A Soldier's Love Letter (8 June 1777, by Alexander Scammell)
A SOLDIER'S LOVE LETTER (8 June 1777, by Alexander Scammell)
Alexander Scammell was the scion of a prominent Massachusetts family, a general in the Continental Army, and popularly the first patriot officer to bring down a British "Jack." In this letter, he wrote to his love Abigail Bishop to describe duties that include maintaining the spirits of his men through illness and scarcity, as well as the unpleasant task of trying his fellow soldiers in courts-martial. The letter, composed in the formal address common among the educated of the day, allows a peek into the private life, hopes, and fears of a colonist during the earliest days of the Revolution. Sadly, Scammell's pretty vision of himself at Abigail's side was not to be. Despite his reputation and status, his proposal of marriage was coldly received. In July 1778, during the siege of Yorktown on a routine reconnoiter of abandoned British positions, he was surprised by a patrol of Hessian soldiers and killed.
See also Revolution, American: Military History .
June 8th 1777.
My Dearest Naby.
After a very severe march one hundred miles of the way on foot, through the woods in an excessive miry Road, wet, rainy weather accompanied with Snow and Hail, I arrived the 20th of May at Ticonderoga. Am now stationed at what is called the French Lines, where the british army last year met with such a fatal defeat, and lost so many men—and if they make an attempt upon us in the same place I nothing doubt we shall be able by the smiles of superintendant Providence to give them as fatal an overthrow—Our men are well supplied, and I am of opinion will behave well—The blood of our murder'd countrymen cry for Vengence on those british Villains and I hope we shall be the just Instruments of revenge. Tho I should much rather be able to retire to enjoy the sweets of Liberty and domestick happiness, but more especially the pleasing Charms of your dear Company. But so long as my Country demands my utmost Exertions, I must devote myself entirly to it's Service—Tho accustomed to the Service, I am now enter'd upon a new scene, I have an agreable and worthy sett of Officers—But my men are undisciplin'd, they are expos'd to severe Duty, many of them sick—and but poorly coverd. They look up to me as a common Father—and you may well Judge of my disagreable Sensations, when I am unable to afford them, or procure wherewithal to make them comfortable—However I shall endeavor to do all that I can for them, and if possible make them pay me ready and implicit Obedience, through Love and Affection, rather than through Fear and Dread—We at present have a very agreable, & healthy Situation—In good Spirits, and have good provisions—And hope early next Fall or Winter to do myself the pleasure of waiting upon you at Mistic unless you should forbid it.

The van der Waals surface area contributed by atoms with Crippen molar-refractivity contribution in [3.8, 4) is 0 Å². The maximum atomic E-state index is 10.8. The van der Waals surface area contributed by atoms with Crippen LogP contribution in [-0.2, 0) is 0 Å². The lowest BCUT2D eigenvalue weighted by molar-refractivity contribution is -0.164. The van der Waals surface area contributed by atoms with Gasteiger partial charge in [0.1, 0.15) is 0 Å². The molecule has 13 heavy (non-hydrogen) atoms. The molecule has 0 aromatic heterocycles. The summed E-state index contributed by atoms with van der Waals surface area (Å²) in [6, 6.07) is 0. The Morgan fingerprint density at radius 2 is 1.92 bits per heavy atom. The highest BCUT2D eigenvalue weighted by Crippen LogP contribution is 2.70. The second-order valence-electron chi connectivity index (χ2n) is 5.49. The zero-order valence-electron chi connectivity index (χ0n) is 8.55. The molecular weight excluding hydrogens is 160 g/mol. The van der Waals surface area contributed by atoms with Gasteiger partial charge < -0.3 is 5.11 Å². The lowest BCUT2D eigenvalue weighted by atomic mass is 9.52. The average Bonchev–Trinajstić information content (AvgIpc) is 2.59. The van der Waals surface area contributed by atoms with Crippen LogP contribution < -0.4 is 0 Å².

The tender moments which we have spent together still, and ever will, remain fresh in my memory—You are ever present in my enraptur'd heart—& a mutual return of Affection from you, I find more and more necessary to my Happiness—cherish the Love my dearest Nabby, which you have so generously professed for me—Altho I am far distant from you, still remember that I am your constant, and most affectionate admirerer—I should have wrote you sooner, but being orderd upon the disagreable Command of sitting as president of a Genl.-Court martial to try men for their Lives, many of which have justly forfeited them—and to try several Villains who have attempted to spread the small Pox—I assure you that it is a most trying Birth, and has worried my mind more than any command I was ever upon—But hope I shall ever be able to discharge my Duty in such a manner as never to be subject to any disagreable Reflections—I have been upon said Court steady since my arrival and this is the first opportunity I had of writing to you—I hope therefore that you will not impute any neglect to me But ever consider me unalterably thine—My Lovely Girl, write every Opportunity to
Write to me every Opportunity.
Miss Naby Bishop.
PS—I long for the time when through you I can send my dutiful Regards to your Hond Parents by the tender Name of Father & Mother—June 23d 1777.
I congratulate you upon the Cause of your Fear being remov'd as Burgoyne is going to attack Ticonderoga & not Boston. I hope we shall be able to keep him off.
"A Soldier's Love Letter (8 June 1777, by Alexander Scammell)." Dictionary of American History. . Encyclopedia.com. 18 Jan. 2019 <https://www.encyclopedia.com>.
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